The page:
Jainism holds that reality is complex. It can be looked at and understood from various view-points or angles. For example, we can have hundreds of photographs of one tree from different angles. Though all of them give a true picture of it from a certain angle, yet they differ from each-other. Not only this but neither each of them, nor the whole of them can give us a complete picture of that tree. They, individually as well as jointly, will give only a partial picture of it. So is the case with human knowledge and understanding also we can have only a partial and relative picture of reality. We can know and describe the reality only from a certain angle or viewpoint. Though every angle or viewpoint can claim that it gives a true picture of reality, yet it gives only a partial and relative picture of reality. In fact, we cannot challenge its validity or truth-value, but at the same time we must be aware of the fact that it is only a partial truth or one-sided view. One who knows only partial truth or has a one-sided picture of reality, has no right to discard the views of his opponents as totally false. We must accept that the views of our opponents may also be true from some other angles. The Jaina-theory of Anekantavada emphasises that all the approaches to understand the reality give partial but true picture of reality, and due to their truth-value from a certain angle we should have regard for other's ideologies and faiths. The Anekantvada forbids to be dogmatic and one-sided in our approach. It preaches us a broader outlook and greater open mindedness, which is more essential to solve the conflicts taking place due to the differences in ideologies and faiths. Prof. T.G. Kalghatgi rightly observes : `The spirit of Anekanta is very much necessary in society, specially in the present days, when conflicting ideologies are trying to assert supremacy aggressively. Anekanta brings the spirit of intellectual and social tolerance16.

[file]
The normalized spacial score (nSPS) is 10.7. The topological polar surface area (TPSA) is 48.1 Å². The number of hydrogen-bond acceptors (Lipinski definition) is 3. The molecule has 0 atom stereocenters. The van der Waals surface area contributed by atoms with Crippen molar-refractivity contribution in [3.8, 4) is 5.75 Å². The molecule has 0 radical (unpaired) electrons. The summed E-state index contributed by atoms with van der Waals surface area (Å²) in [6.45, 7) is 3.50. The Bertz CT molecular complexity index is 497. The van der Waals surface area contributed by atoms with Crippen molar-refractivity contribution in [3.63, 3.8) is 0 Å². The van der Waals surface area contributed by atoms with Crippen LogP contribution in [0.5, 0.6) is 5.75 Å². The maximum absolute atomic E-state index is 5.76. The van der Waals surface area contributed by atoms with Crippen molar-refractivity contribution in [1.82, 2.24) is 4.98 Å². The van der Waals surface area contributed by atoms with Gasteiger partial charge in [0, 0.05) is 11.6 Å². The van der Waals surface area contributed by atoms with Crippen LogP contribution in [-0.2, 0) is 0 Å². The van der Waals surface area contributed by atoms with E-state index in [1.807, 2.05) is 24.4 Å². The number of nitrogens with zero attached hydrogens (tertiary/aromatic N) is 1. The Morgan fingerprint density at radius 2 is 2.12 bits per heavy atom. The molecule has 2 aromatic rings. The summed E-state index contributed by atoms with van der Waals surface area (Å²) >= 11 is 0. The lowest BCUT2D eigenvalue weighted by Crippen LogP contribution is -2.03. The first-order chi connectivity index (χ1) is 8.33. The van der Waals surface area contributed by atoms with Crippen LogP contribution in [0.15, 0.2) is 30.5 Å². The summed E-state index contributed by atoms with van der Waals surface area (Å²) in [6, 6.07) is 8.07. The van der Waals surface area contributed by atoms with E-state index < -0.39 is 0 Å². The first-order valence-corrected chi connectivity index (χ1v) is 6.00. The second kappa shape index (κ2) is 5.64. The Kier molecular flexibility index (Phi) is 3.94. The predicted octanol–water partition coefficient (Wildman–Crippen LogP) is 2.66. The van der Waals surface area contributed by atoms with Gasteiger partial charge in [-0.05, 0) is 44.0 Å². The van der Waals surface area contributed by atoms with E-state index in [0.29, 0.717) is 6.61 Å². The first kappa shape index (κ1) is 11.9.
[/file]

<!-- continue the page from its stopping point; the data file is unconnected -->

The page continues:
For the present-day society what is awfully needed is the virtue of tolerance. This virtue of toleance i.e. regard for others ideologies and faiths has been maintained in Jainism from the very beginning. Mahavira mentions in the Sutrakrtanga, those who praise their own faiths and ideologies and blame those of their opponents and thus distort the truth will remain confined to the cycle of birth and death17.' Jaina philosophers have all the time maintained that all the view points are true in respect of what they have themselves to say, but they are false in so far as they refute totally other's view-points. Here I would like to quote beautiful verses from Haribhadra (8th century A.D.) and Hemchandra (12th century A.D.), which are the best examples of religious tolerance in Jainism. Haribhadra says : "I bear no bias towards Lord Mahavira and no disregard to the Kapila and other saints and thinkers, swhatsoever is rational and logical ought to be accepted19." Hemchandra says: "I bow to all those who have overcome attachment and hatred, which are the cause of worldly existence, be they Brahma, Visnu, Siva of Jina19". Thus Jaina saints have tried all the times to maintain the harmony in different religious-faiths and tried to avoid religious conflicts.